Syria Slams West's Discrimination in Aid Delivery

Syria Slams West's Discrimination in Aid Delivery

TEHRAN (Tasnim) – Days after a 7.8 magnitude earthquake hit Turkey and northern Syria, killing over 16,000 people in both countries, Syria's ambassador to Moscow, Bashar al-Jaafari, spoke out against the West's discrimination against the Arab country's people.

In an interview with Iran's Al-Alam news network, Jaafari said that more aid shipments were sent to Turkey than to Syria, despite the similar circumstances of the earthquake's impact on both countries.

"The injured need the same help everywhere, and the people affected by the earthquake in southern Turkey and northern Syria are no different. The important thing is that even with regard to humanitarian aid, there is discrimination, not morality," Jaafari said. He also criticized US sanctions, calling them a "serious obstacle" to the flow of aid to Syria and asserting that "those who call themselves advocates of human rights are actually its main enemies."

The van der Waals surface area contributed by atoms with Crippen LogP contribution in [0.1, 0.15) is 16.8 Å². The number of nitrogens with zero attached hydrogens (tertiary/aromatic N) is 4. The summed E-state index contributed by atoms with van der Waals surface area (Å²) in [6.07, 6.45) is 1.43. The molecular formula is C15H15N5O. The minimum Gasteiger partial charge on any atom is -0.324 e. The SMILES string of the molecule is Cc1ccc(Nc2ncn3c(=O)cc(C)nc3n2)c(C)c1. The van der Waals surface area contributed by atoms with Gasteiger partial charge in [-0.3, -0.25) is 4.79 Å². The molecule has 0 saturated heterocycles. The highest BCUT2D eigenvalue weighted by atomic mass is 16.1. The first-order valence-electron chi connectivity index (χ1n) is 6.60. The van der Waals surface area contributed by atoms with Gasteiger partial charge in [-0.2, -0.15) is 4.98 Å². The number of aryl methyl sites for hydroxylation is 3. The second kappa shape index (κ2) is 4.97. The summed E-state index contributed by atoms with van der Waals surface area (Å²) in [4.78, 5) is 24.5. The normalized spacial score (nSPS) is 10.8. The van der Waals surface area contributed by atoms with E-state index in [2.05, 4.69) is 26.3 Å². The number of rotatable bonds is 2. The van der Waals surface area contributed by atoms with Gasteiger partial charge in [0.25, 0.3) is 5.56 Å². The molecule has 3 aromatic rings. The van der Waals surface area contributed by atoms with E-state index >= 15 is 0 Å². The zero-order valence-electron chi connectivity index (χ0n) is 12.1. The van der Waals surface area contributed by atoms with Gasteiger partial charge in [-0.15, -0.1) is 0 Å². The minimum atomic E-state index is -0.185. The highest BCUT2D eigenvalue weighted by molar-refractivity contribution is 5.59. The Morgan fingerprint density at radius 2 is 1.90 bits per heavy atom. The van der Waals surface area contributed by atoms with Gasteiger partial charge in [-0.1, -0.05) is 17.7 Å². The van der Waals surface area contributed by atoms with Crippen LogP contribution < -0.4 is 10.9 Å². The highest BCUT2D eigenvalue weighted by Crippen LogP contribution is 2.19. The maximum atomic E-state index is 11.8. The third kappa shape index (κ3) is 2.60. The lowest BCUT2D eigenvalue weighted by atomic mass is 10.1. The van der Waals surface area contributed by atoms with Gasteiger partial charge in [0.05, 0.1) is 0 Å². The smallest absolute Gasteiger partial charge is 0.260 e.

The US has been imposing sanctions on Syria since 1979. Since the start of the Syrian conflict in 2011, the US and its Western allies have intensified their economic sanctions and restrictions on the country. The Caesar Act, passed in 2019, targeted any individual or business involved in Syria's reconstruction efforts.

Despite calls for the removal of sanctions and the creation of a political opening, the US and its allies have resisted and ruled out direct dealings with the Syrian government in quake relief efforts. The US State Department said aid would be sent to Syria through non-governmental organizations without engaging with the Syrian government.

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